What is JAMstack and why should I care?

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What is JAMstack?

JAMstack, according to the project site, offers you a “modern web development architecture based on client-side JavaScript, reusable APIs, and prebuild Markup.” As you can tell by the acronym, it utilizes JavaScript, APIs and Markup as core the components for the development stack. It can be used in any website or web application that does not depend on tight coupling between the client and the server. It sounds simple, but let’s dive a little deeper into the three parts.

JavaScript

The JavaScript is basically any form of client-side JavaScript. It can be used to handle requests and responses, front-end frameworks such as React and Angular, any client side libraries, or plain old JavaScript.

APIs

The APIs consists of any and all server-side processes or database commands that your web app needs to handle. These APIs can originate from third-party APIs out there, or from a custom API that you created for this application. The APIs communicate with JavaScript through HTTP calls.

Markup

This is Markup that is templated and is built at deploy time. This is done using a build tool such as grunt, or a static site generator.

Now that you know the individual parts of how this works, let’s discuss how you could optimize this stack with a few of the best practices.

JAMstack best practices

Hosted on Content Delivery Network

It is a good idea to distribute all the code to CDNs to reduce the load time of each page. The JAMStack websites do not rely on server-side code so they can be distributed on CDNs much easier.

All code in Git

In order to increase development speed and have others contribute to your site, all of the code should be in source control. If using git, should be able to simply clone the repository and install the third party packages that your project requires. From there, developers should be smooth sailing to making changes.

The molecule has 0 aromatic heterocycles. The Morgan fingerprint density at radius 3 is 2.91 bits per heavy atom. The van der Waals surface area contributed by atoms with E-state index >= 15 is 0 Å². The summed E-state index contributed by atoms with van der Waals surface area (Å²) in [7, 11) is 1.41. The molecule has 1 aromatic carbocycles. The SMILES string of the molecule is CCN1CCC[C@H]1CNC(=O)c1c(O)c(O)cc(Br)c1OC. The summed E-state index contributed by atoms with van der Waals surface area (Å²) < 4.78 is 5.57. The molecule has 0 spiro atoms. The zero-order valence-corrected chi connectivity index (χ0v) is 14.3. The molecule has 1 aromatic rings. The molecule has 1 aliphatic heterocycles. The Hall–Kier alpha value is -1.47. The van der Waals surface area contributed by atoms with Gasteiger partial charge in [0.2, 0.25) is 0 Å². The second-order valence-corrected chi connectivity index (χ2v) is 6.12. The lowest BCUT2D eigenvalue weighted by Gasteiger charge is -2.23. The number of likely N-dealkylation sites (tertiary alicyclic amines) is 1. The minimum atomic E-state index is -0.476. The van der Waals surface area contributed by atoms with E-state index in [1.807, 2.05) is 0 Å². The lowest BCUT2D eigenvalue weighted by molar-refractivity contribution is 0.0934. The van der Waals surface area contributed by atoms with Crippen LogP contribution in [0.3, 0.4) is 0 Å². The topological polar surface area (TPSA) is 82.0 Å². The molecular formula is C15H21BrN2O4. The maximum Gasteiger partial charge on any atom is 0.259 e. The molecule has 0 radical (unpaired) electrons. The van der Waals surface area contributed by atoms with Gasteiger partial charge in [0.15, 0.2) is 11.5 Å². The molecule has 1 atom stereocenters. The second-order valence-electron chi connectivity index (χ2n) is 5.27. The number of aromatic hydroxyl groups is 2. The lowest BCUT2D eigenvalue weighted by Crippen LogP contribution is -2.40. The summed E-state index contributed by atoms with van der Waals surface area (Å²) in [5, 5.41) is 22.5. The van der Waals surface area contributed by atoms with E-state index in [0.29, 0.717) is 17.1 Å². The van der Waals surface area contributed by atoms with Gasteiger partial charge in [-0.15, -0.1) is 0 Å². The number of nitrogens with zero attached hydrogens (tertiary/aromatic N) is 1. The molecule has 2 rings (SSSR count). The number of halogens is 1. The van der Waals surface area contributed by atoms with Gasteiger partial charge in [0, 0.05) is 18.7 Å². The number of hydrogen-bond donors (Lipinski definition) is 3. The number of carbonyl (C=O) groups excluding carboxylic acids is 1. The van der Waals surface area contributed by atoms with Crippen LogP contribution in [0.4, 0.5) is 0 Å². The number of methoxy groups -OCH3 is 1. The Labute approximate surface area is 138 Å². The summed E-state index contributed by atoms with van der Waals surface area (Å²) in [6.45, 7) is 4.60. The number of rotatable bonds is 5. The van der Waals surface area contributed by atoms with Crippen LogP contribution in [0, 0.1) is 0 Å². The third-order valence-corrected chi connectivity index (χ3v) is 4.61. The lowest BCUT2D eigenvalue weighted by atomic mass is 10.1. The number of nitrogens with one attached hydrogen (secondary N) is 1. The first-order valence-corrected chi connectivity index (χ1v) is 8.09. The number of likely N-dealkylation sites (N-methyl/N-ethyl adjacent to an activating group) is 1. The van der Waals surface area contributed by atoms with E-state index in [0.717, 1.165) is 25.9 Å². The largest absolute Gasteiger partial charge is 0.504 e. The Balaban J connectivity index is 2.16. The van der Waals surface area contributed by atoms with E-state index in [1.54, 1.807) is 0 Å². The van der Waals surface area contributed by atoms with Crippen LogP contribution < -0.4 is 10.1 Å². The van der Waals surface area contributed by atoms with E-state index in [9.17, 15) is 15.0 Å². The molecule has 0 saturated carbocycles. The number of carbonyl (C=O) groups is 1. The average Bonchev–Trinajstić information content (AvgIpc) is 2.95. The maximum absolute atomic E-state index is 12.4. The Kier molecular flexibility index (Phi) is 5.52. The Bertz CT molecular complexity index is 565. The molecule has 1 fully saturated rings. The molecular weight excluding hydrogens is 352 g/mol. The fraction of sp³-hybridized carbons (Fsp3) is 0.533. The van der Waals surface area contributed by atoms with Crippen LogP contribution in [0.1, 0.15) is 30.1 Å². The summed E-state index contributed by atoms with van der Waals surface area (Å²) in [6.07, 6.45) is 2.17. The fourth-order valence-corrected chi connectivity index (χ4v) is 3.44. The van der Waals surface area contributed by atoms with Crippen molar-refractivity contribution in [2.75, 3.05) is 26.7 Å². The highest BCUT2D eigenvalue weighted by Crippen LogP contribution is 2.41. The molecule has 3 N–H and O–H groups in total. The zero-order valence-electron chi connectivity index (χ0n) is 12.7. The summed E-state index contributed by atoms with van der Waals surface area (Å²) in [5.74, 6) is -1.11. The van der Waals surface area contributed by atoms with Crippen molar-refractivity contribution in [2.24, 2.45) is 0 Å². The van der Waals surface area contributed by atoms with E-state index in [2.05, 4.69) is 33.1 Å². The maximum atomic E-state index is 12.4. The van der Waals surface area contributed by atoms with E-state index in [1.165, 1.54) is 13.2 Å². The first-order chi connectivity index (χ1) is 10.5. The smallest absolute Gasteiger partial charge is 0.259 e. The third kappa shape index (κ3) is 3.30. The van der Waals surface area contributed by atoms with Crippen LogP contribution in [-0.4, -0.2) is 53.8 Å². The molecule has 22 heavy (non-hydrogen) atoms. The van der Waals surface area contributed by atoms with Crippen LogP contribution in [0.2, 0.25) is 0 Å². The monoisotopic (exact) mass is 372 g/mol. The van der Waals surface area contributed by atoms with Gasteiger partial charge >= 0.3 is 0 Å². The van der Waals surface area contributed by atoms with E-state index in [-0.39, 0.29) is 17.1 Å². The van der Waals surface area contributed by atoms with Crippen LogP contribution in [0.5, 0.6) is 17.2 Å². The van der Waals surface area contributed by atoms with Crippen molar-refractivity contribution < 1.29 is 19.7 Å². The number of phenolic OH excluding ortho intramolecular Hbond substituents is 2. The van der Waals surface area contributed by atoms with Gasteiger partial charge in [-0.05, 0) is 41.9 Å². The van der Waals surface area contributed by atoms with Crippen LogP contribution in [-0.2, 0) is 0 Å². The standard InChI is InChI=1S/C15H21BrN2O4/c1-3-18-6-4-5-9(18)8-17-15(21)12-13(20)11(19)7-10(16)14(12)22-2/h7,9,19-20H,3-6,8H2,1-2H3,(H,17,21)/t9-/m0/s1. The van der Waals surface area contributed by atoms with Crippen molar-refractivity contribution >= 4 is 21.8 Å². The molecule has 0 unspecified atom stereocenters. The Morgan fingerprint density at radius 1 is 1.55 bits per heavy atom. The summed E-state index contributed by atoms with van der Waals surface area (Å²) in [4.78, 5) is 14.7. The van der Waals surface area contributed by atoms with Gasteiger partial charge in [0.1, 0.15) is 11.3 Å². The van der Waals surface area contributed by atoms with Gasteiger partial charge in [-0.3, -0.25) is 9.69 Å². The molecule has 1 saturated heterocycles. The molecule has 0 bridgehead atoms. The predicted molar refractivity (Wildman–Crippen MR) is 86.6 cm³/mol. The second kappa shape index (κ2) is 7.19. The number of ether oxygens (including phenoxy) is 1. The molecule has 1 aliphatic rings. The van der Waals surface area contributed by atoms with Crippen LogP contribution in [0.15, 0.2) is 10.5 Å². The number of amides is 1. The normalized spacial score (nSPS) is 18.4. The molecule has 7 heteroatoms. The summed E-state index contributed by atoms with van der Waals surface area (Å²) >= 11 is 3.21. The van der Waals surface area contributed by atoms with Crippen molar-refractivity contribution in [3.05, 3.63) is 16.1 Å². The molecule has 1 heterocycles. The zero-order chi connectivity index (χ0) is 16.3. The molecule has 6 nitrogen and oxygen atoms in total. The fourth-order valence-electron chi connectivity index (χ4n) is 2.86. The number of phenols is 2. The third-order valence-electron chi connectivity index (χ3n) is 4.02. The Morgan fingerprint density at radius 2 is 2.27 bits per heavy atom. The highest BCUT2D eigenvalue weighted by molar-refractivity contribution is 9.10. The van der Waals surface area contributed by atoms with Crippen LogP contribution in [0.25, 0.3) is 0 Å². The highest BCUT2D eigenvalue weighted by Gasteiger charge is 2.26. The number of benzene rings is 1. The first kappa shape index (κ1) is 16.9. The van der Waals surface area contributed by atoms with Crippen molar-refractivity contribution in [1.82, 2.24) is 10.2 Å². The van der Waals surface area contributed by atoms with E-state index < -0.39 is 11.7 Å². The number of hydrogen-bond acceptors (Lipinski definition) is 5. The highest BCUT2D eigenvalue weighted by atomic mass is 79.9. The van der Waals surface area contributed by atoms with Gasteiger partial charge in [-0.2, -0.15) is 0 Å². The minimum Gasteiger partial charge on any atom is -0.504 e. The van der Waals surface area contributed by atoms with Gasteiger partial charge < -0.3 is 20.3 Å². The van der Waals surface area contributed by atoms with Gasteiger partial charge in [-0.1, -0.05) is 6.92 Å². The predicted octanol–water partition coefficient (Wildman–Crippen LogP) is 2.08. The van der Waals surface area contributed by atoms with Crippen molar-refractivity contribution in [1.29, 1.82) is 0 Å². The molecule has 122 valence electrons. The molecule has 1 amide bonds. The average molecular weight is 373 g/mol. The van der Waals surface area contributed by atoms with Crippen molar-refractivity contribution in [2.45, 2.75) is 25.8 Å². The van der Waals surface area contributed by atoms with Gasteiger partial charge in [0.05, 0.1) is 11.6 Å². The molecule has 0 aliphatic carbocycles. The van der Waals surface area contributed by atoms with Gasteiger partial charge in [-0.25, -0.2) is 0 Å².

Build tools to automate builds

Use tools like Babel, Webpack and Browserify to automate repetitive tasks to reduce development time. You want your builds to be automatic in order to run in order for users to see your changes

Use atomic deploying

Atomic Deploying allows you to deploy all of your changes at once, when all of your files are built. This allows the changes to be displayed after all files are uploaded and built.

Instant cache purge

The cache on your CDN may hold the old assets after you create a new build and deploy your changes. In order to make sure the client sees the changes that you implemented, you want to be able to clear the cache of CDNs that host your web application.

Enough about best practices already, how about the benefits?

Why should YOU care?

There are a couple of benefits for you as a developer to building your next application using JAMstack. Let’s discuss them.

Security

Here we are removing server-side parts that would normally be closely working with the client-side components. When we remove the server-side components we are reducing the complexity of the application. That makes the client-side components easier to build and maintain. Making for easier development process, and therefore increasing the security and reliability of your website.

Cost

Since we are removing the server-side parts, we do not need as many servers to host the application and we do not need as many backend engineers to handle the server-side functionality. Thus reducing your overall cost significantly.

Speed

Since we are using prebuilt Markup that is built at deploy time, we reduce the amount of work that needs to get completed at runtime. That will, in hand, increase the speed of your site because the page will be built already.

JAMstack – key takeaways

In the end, JAMstack is just a web development architecture that makes its web apps using JavaScript, APIs and prebuilt Markup. It has several advantages such as increased security, reduced cost, and faster speed.

Here is a link to some examples of web apps that are built using JAMStack. Under each one, they list the tools that were used to make the app, including the front-end frameworks, static site builders, build tools and various APIs that were utilized.

If you enjoyed this post share it on twitter! Leave a comment down low and let me know your thoughts on JAMStack and how you will use it in your future applications!

Possible Resources

Check out my GitHub

View my personal blog

Check out my YouTube Channel

This is a great talk on JAMStack

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